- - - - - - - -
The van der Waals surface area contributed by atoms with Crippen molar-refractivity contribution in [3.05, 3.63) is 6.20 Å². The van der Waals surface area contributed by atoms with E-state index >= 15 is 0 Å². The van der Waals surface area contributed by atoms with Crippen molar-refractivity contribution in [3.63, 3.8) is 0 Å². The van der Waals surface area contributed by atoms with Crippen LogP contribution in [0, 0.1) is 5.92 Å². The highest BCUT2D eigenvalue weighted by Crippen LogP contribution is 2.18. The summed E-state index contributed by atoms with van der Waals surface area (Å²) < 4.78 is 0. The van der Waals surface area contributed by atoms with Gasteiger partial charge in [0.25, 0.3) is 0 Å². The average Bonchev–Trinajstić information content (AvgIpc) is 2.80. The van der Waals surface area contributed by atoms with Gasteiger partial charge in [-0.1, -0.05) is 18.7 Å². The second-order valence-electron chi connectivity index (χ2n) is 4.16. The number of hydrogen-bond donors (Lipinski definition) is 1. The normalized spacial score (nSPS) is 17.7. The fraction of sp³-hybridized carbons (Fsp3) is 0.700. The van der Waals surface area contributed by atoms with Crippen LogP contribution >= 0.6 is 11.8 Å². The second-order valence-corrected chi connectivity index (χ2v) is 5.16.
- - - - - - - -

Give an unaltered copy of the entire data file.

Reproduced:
The van der Waals surface area contributed by atoms with Crippen molar-refractivity contribution in [3.05, 3.63) is 6.20 Å². The van der Waals surface area contributed by atoms with E-state index >= 15 is 0 Å². The van der Waals surface area contributed by atoms with Crippen molar-refractivity contribution in [3.63, 3.8) is 0 Å². The van der Waals surface area contributed by atoms with Crippen LogP contribution in [0, 0.1) is 5.92 Å². The highest BCUT2D eigenvalue weighted by Crippen LogP contribution is 2.18. The summed E-state index contributed by atoms with van der Waals surface area (Å²) < 4.78 is 0. The van der Waals surface area contributed by atoms with Gasteiger partial charge in [0.25, 0.3) is 0 Å². The average Bonchev–Trinajstić information content (AvgIpc) is 2.80. The van der Waals surface area contributed by atoms with Gasteiger partial charge in [-0.1, -0.05) is 18.7 Å². The second-order valence-electron chi connectivity index (χ2n) is 4.16. The number of hydrogen-bond donors (Lipinski definition) is 1. The normalized spacial score (nSPS) is 17.7. The fraction of sp³-hybridized carbons (Fsp3) is 0.700. The van der Waals surface area contributed by atoms with Crippen LogP contribution >= 0.6 is 11.8 Å². The second-order valence-corrected chi connectivity index (χ2v) is 5.16.